For those not familiar with the phrase “aging in place,” simply put, it refers to choosing to stay in your home with family, friends, and neighbors around you as you grow older (instead of moving to a residential facility designed to support long-term care, such as an assisted-living facility). As a CERTIFIED FINANCIAL PLANNERTM, I find that aging in place is a top priority for many of my older clients as we work together to plan and take proactive steps to ensure that they can continue to live comfortably and safely in their home as they age. Here are some of the best tips for aging-in-place that I recommend to my clients:
Create a Plan
It's important to create a plan for aging in place well before it's necessary. This includes taking steps to make your home more accessible and safe, as well as considering your financial situation and healthcare needs.
Make Your Home Safe
Conduct a thorough evaluation of your home to identify potential safety hazards and necessary adjustments.There are many modifications that you can make to your home to create a safer and more accessible environment. Some examples include: installing grab bars in the bathroom, removing tripping hazards, and adding extra lighting. You might also consider assistive devices like stairlifts, shower chairs, or adjustable beds to enhance mobility and accessibility. Collaborate with contractors and occupational therapists to ensure that any modifications align with your specific needs.
Consider Your Healthcare Needs
As you age, your healthcare needs will likely change. Again, it’s important to plan ahead for these changes and to make sure that you have the necessary resources in place, such as a healthcare proxy and a plan for long-term care.
Regular exercise is essential for maintaining your health and mobility as you age. Consider incorporating low-impact exercises like walking or swimming into your routine.
Isolation, socially, can have negative effects on both your mental and physical health. Make an effort to stay connected with friends and family and consider joining a local senior center or community group. Consider exploring volunteer opportunities or hobbies that align with your interests, as these activities can help promote mental stimulation and a sense of purpose.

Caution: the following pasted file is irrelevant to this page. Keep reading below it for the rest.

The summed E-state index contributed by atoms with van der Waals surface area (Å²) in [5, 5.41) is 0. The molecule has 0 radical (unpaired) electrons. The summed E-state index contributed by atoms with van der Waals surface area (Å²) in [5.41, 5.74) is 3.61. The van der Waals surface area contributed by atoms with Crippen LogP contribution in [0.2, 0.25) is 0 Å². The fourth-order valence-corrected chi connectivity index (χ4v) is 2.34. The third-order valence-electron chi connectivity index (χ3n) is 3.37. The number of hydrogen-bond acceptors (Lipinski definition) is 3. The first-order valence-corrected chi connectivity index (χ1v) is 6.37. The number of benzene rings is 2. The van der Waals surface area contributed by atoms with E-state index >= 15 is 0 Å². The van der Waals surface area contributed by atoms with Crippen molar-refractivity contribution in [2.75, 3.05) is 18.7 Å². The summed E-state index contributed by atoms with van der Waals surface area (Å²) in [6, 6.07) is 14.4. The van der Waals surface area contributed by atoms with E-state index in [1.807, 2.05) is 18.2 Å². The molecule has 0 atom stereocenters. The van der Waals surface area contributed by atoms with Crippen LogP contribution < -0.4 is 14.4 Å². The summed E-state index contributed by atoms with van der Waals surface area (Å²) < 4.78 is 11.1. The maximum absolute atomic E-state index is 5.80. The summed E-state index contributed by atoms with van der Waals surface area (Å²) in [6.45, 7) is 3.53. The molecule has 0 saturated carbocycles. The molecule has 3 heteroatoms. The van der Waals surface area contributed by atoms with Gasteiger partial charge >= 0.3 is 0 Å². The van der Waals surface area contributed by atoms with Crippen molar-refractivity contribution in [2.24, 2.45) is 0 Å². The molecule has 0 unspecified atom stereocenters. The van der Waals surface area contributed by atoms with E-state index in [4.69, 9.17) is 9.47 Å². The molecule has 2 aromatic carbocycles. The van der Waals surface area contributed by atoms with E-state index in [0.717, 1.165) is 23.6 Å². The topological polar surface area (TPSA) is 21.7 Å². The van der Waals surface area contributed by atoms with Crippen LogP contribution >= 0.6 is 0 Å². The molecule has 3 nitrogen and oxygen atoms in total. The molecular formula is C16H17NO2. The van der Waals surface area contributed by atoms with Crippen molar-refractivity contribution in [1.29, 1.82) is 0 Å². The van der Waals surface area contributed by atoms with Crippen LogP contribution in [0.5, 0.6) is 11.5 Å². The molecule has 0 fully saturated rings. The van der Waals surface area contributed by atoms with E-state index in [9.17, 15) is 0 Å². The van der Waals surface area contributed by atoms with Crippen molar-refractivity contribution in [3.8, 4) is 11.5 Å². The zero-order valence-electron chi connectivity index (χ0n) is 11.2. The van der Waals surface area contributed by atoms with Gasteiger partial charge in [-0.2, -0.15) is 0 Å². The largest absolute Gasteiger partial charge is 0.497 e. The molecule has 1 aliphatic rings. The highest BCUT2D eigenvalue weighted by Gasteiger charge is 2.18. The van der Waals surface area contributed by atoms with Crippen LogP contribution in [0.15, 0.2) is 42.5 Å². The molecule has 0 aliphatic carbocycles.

Consider working with an exercise trainer weekly to assist you with staying active. Consider meeting with a mental healthcare worker weekly to help monitor your mental acuteness.
Interacting with different people throughout the week will increase the network of individuals around you who are more likely to notice when you’ve missed an appointment and will check-in with you. My greatest fear for my clients is that they may fall or injure themselves at home and not be able to call for help.
Lack of transportation can limit social interactions for some elderly individuals. Explore transportation options such as local senior transportation services, volunteer driver programs, or ride share services designed for seniors. By ensuring reliable transportation, you can help maintain social engagements and connections.
As you age, it's important to stay organized to avoid confusion and potential safety hazards. Consider using a pill organizer, labeling important items, and keeping a calendar to stay on top of appointments and medications. Consider hiring a bookkeeper to help you pay your bills regularly.
ConsiderIn-Home Care Options
As you age, you may require assistance with daily activities. Discuss the possibility of hiring professional in-home caregivers who can provide support tailored to their needs. There are various types of in-home care services available, including personal care, companionship, and skilled nursing care. We recommend reputable home care agencies that conduct thorough background checks and ensure that the chosen caregivers are licensed and insured. One thing I have observed with my clients is that when they finally do set up home assistance, most realize that they should have set up some care sooner rather than later.
Overall, aging in place can be a rewarding and fulfilling experience with the right planning and resources in place. As a financial planner, I encourage all of my clients to consider these tips and to make a plan for aging in place that works for them and, in turn, enables them to age in place with confidence, dignity, and peace of mind.